Curriculum planning emphasizes that education should serve to enable society to achieve its needs and aspirations. One such need in Kenya, which has remained largely elusive, is national cohesion and integration. Research has revealed that education contributes to the development of social capital by increasing individual propensity to trust and be tolerant. Learning as a social activity has a strong influence on the development of shared norms and the value placed on tolerance and understanding within a community. This paper discusses the relationship between education and cohesion. It explores the contemporary conceptualization and practice with respect to the place of national cohesion and integration in the school curriculum. The paper argues that the gap between the intended, implemented and achieved curriculum is too wide, and this especially undermines the affective domain, which is the mainstay of providing learners with opportunities to practice cohesion and integration. The paper further discusses the extent to which the current school curriculum is designed to foster national cohesion and integration, and evaluates achievement of this intention suggesting that the school policies and context do not empower learners with attitudes that facilitate cohesion. Finally, the paper explores the opportunities and challenges that exist within the school curriculum to foster national cohesion and integration.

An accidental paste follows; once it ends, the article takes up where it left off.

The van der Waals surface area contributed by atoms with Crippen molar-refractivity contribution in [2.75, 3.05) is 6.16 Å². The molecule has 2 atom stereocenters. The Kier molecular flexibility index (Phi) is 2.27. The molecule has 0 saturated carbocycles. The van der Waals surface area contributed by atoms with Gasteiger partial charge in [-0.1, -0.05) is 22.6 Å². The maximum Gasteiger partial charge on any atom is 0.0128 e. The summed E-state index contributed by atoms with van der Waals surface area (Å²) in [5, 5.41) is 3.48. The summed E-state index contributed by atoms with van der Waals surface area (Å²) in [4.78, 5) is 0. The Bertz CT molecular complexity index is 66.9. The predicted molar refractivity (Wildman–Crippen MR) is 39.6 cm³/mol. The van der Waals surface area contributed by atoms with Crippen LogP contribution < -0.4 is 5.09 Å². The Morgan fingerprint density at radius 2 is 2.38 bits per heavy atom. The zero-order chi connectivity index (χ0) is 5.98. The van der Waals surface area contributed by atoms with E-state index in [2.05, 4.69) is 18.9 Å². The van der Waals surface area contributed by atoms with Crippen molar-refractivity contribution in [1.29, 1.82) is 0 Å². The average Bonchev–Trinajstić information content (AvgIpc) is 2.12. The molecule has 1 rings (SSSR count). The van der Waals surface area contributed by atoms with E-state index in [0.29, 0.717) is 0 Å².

IBE working papers on curriculum issues, 11
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